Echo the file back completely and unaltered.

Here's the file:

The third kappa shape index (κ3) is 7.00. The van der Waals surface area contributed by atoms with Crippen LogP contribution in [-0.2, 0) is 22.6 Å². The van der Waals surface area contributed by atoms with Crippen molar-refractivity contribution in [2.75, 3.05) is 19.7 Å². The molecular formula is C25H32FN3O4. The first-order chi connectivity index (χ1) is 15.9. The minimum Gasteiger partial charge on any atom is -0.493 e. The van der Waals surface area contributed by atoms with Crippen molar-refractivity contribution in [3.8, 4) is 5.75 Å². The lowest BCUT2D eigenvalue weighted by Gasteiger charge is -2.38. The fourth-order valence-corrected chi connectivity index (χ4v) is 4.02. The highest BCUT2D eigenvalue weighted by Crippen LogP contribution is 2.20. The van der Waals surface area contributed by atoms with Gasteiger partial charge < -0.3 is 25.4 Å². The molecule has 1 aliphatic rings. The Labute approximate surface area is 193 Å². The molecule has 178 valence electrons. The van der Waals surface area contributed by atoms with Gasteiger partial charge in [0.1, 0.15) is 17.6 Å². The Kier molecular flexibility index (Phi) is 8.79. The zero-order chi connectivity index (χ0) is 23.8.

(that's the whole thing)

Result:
The third kappa shape index (κ3) is 7.00. The van der Waals surface area contributed by atoms with Crippen LogP contribution in [-0.2, 0) is 22.6 Å². The van der Waals surface area contributed by atoms with Crippen molar-refractivity contribution in [2.75, 3.05) is 19.7 Å². The molecular formula is C25H32FN3O4. The first-order chi connectivity index (χ1) is 15.9. The minimum Gasteiger partial charge on any atom is -0.493 e. The van der Waals surface area contributed by atoms with Crippen molar-refractivity contribution in [3.8, 4) is 5.75 Å². The lowest BCUT2D eigenvalue weighted by Gasteiger charge is -2.38. The fourth-order valence-corrected chi connectivity index (χ4v) is 4.02. The highest BCUT2D eigenvalue weighted by Crippen LogP contribution is 2.20. The van der Waals surface area contributed by atoms with Gasteiger partial charge < -0.3 is 25.4 Å². The molecule has 1 aliphatic rings. The Labute approximate surface area is 193 Å². The molecule has 178 valence electrons. The van der Waals surface area contributed by atoms with Gasteiger partial charge in [0.1, 0.15) is 17.6 Å². The Kier molecular flexibility index (Phi) is 8.79. The zero-order chi connectivity index (χ0) is 23.8.